WASHINGTON — Sen. Elizabeth Warren, the architect of the Consumer Financial Protection Bureau, is in a unique position to help rescue the agency from a legal morass that threatens to undo much of its work.

An appeals court ruling issued last week undermined the legality of President Obama's recess appointment of Richard Cordray as the agency's director, raising the prospect that some of the rules it has issued in the past year could be invalidated.

The uncertainty has fueled talk that Democrats might seek to cut a political deal with Republicans, many of whom seek to scale back the agency, in order to secure the confirmation of Cordray and assure the CFPB's legal powers.

As one of the Senate Banking Committee's newest members, Warren could prove to be a key player in those discussions, observers say. Unlike more moderate Democrats, Warren has relative freedom to cut a deal as she is unlikely to be accused by pro-consumer groups of selling out the agency she created.

"She has the ability to play that role because she's essentially insulated from criticism on this," said Mark Calabria, a former top Republican Senate aide and now director of financial regulation studies at the Cato Institute. "She can do what she wants on CFPB and the left can't criticize her. It's a 'only Nixon can go to China' kind of thing."

Brian Gardner, a policy analyst at KBW, agreed.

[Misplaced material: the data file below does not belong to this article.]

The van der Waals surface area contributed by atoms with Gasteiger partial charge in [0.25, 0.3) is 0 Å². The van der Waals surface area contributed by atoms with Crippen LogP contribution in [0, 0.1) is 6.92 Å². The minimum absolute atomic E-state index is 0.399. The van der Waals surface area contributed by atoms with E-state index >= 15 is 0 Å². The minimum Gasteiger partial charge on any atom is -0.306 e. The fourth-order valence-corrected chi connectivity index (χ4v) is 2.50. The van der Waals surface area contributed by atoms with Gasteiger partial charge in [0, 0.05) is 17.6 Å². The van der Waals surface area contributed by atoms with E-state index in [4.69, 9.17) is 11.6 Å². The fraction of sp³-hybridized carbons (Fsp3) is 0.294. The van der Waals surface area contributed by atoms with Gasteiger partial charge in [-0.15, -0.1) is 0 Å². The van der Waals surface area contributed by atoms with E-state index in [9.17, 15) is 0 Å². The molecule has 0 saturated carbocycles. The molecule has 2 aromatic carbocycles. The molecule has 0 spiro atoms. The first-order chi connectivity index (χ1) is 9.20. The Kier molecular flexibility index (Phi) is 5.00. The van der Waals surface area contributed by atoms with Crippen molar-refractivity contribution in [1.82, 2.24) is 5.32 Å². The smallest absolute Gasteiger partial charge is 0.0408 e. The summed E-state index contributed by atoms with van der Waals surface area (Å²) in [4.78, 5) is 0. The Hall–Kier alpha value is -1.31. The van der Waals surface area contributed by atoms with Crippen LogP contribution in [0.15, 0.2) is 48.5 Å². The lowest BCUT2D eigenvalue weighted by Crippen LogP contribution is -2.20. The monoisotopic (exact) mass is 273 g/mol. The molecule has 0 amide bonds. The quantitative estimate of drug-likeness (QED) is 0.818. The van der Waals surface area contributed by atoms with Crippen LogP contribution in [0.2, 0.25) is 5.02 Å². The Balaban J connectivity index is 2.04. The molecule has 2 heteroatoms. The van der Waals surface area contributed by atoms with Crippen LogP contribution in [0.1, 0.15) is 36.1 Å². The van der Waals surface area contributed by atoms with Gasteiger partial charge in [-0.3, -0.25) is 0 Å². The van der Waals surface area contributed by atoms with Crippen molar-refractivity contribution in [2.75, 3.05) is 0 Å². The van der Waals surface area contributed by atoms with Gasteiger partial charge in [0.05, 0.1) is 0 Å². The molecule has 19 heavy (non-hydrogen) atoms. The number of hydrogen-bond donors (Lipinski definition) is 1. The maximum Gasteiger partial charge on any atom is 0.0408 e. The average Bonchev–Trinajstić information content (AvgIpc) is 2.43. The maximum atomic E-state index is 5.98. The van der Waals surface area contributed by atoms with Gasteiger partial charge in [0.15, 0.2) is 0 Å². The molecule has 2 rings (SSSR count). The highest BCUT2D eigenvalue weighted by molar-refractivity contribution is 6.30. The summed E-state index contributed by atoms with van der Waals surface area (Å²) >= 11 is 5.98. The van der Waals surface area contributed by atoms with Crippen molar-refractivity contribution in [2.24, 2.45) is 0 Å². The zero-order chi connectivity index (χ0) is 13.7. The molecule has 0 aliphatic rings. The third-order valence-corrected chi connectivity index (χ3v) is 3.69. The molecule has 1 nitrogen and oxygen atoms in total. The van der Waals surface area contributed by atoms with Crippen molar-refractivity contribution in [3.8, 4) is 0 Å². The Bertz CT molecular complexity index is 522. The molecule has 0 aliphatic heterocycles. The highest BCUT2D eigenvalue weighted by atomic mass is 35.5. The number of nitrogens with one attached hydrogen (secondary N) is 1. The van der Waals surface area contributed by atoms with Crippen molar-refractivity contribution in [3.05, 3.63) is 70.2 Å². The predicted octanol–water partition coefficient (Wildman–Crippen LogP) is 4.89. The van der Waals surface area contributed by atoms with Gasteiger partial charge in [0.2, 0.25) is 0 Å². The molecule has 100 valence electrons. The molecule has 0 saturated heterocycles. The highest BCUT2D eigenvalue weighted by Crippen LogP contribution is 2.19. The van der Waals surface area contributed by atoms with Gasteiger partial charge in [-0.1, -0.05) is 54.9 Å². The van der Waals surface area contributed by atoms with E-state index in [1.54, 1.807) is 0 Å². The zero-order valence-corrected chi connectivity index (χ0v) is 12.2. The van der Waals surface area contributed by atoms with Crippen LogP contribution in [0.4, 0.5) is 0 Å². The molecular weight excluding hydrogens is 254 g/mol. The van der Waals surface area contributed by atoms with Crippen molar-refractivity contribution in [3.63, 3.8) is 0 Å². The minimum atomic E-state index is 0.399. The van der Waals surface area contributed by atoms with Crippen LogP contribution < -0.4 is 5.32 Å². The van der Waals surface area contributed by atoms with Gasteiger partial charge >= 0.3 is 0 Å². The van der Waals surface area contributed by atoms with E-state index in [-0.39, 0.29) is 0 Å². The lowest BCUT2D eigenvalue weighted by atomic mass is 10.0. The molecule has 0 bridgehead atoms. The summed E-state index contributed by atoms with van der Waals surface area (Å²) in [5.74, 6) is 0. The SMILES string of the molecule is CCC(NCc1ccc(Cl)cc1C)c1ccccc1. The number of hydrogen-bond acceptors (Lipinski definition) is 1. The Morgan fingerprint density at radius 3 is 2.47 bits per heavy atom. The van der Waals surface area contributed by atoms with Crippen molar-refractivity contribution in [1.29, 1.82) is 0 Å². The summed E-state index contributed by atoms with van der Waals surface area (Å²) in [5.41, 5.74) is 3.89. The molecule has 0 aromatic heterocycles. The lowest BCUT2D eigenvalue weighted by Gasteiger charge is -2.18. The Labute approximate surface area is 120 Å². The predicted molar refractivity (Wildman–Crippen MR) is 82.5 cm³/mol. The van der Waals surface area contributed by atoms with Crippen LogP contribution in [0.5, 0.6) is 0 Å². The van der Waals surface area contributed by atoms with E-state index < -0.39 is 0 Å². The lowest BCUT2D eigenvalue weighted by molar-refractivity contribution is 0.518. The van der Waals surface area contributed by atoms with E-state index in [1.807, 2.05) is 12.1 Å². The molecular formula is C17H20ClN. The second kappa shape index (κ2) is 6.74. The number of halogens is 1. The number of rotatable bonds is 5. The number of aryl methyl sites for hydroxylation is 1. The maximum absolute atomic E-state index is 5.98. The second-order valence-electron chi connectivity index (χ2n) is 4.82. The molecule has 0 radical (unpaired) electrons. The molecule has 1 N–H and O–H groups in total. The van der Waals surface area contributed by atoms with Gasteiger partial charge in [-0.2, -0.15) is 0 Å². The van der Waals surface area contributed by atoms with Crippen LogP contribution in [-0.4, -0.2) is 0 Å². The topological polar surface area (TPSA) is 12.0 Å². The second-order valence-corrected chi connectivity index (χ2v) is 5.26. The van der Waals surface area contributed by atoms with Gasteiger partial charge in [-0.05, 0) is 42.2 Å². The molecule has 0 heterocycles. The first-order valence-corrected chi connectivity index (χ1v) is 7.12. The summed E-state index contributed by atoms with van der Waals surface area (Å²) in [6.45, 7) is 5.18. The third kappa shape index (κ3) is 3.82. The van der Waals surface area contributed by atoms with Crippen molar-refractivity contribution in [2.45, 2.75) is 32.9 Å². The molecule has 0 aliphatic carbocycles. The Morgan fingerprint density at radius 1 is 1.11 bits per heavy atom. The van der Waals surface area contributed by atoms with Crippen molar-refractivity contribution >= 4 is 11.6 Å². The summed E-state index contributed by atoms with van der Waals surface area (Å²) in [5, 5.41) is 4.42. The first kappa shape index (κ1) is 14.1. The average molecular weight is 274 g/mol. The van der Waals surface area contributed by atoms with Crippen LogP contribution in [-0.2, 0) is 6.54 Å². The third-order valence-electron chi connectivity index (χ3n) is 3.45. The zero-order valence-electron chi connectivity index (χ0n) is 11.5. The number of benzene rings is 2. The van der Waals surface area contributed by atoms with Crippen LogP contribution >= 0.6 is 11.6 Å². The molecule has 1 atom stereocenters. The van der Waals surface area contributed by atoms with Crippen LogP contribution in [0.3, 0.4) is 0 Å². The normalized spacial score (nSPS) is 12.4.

"If she wants to get behind some kind of compromise… I don't know where the opposition comes from at that point," said Gardner.

Republicans are demanding three changes to the CFPB — replacing its single director with a five-member commission, handing control of its budget to congressional appropriators and giving bank regulators more say in overriding its decisions.

Warren is likely to agree to only one of those changes, observers said: replacing the director with a five-member commission. After all, her original vision for a consumer protection agency was even called the Financial Product Safety Commission and modeled after the Consumer Product Safety Commission, which is run by three board members.

"It's not like you're asking her to a retreat on positions she hasn't already held," Calabria said.

Sheila Bair, the former chairman of the Federal Deposit Insurance Corp., agreed that a compromise on the director versus a commission might make sense.

"It's a legitimate discussion point," she said. "There are pro-consumer arguments in favor of a commission structure. If there were to be a compromise, that's likely the common ground."

Of the three other banking regulators, both the FDIC and Federal Reserve are controlled by boards. The Office of the Comptroller of the Currency has a single director, but answers in a limited way to the Treasury Department, where it is technically housed. Some policymakers prefer the board structure because it gives the minority party more of a voice in the composition of the board and the agency's decisions.

But the other Republican demands are likely to be a bridge too far, both for Warren and the White House. That is particularly true for putting the CFPB on the appropriations process — a move that would make it the only banking regulator to be funded directly by Congress and would allow lawmakers significant interference in the agency's operations.

Observers pointed to the Securities and Exchange Commission and Commodity Futures Trading Commission, both of which are on the appropriations process and have seen their budgets gutted in an attempt to stop them from implementing the Dodd-Frank Act.